In the middle of a major, hairy refactoring recently, I codified a tactic for refactoring that I’d been using, unconsciously, for years. The tactic is to break down refactoring into two modes, and deliberately switch between them:
- Clean-up mode: Clean up and reorganize the code, without changing the code’s external functionality.
- Change mode: Make the smallest, simplest self-contained change, making sure the code is functional again when it’s completed.
You start in clean-up mode, and switch back and forth as needed. This tactic is probably unsurprising to experienced programmers, but for those of you not yet as hard-core as Donald Knuth, let me explain why it’s a good idea.
Separating clean-up and changes into discrete modes of working gives you less to think about at any one time. A refactor can be very invasive—code that was closely tied together is now completely decoupled, or vice-versa; functions, objects and modules become obsolete or nonsensical, or split apart or merge in unexpected ways; identifiers become ambiguous or collide. If you’re trying to reorganize everything at the same time you’re juggling old and new code in your head, it’s easy (for anyone) to get lost in the maze.
When you’re consciously in clean-up mode, you can focus just on tasks like making sure variables have unambiguous, correct names, object / module / function / &c. organization and boundaries are sensible, and so on. You’re not changing any functionality, so your tests (you do have tests, right?) still pass, and the application still behaves as it always has (you did test it manually, right?). And you can be liberal in your clean-up; if you end up improving code that isn’t ultimately affected by the refactor, there’s no harm in that.
Once you feel like the code is clean and ready for the changes in functionality, commit your clean-up (you are using version control, right?). I usually use a commit message like “clean-up in preparation for….”
Now switch to change mode, and start making the changes. Quite often, you’ll discover something else that needs to be cleaned up. But you’re in change mode, not clean-up mode. Since you’re only making the smallest, simplest self-contained change, this new clean-up can probably wait until later. But if it can’t wait until later, then roll back your changes (or save a patch, or store your work in the attic, or the stash, or shelve it, or whatever the kids are calling it these days). Complete the new clean-up, commit it, and then go back to change mode and your half-completed changes.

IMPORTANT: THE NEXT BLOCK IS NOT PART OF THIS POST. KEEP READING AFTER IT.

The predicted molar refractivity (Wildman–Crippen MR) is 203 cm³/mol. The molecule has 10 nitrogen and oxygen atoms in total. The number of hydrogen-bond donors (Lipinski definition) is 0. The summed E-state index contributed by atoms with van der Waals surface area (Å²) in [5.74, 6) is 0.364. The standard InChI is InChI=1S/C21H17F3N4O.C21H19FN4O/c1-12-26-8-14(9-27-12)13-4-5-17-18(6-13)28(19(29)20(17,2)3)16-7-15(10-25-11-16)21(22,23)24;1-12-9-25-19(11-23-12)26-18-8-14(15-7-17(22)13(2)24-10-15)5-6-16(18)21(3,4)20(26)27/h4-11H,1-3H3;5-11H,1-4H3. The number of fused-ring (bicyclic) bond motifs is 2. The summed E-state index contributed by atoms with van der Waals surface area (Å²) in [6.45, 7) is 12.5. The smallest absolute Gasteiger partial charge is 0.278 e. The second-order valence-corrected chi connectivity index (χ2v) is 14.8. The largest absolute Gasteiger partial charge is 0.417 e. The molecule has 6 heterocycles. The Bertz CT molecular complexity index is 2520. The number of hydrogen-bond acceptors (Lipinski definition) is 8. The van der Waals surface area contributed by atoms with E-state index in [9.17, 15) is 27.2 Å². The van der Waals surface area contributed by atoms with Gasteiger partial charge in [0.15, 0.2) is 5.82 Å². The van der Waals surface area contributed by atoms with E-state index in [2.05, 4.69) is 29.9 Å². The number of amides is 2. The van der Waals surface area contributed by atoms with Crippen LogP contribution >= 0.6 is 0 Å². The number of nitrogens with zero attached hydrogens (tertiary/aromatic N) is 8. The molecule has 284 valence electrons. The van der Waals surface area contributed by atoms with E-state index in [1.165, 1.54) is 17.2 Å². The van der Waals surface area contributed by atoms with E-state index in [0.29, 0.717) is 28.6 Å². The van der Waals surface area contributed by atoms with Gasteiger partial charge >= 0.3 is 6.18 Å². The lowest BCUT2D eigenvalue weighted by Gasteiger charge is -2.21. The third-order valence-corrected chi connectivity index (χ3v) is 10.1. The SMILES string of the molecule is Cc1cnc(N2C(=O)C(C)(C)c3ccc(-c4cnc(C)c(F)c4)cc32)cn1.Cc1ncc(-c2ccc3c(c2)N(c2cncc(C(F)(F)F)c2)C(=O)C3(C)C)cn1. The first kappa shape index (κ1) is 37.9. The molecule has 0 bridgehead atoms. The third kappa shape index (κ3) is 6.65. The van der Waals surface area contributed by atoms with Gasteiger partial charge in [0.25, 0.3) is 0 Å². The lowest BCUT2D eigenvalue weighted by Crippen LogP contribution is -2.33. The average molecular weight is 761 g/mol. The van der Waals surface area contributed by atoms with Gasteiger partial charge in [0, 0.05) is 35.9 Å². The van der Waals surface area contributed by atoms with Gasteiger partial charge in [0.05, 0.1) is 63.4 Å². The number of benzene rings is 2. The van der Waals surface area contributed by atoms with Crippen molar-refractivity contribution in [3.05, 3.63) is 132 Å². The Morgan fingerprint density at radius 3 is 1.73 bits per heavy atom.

This tactic has some additional benefits that might not be immediately obvious, too:
- Clean-up mode forces you to read over all of the code that’s going to be changed and ask, “How is this code going to be affected by the changes I’m planning?” Sometimes you discover unanticipated edge-cases or bugs in your planned changes. Sometimes you realize the whole plan is flawed, and have to go back to the drawing board. And sometimes, after a good, hearty clean-up session, you realize that you can make the required changes in a less invasive, simpler way. I find that most refactors are more clean-up than anything else.
- If the codebase has a “master” or “main” branch, and you use a “feature” or “working” branch for your refactor, you can put the clean-up commits into the master branch (they don’t change any functionality, right?) and only commit the functional changes to the feature branch. What’s the point of that? Well, everyone else gets to benefit from your code clean-up right away, and when you do end up merging your functionality changes into the master branch, because it’s a smaller delta, there’s a smaller chance of conflicts.
The next time you’re staring down the barrel of a nasty refactor, and cursing the person who didn’t fully think think through the business requirements, try this. It won’t make every refactor a piece of cake, nor will it become the hot new programming methodology acronym down in the valley (2SR, anyone? 2SRT?), but I guarantee you’ll be glad you tried it.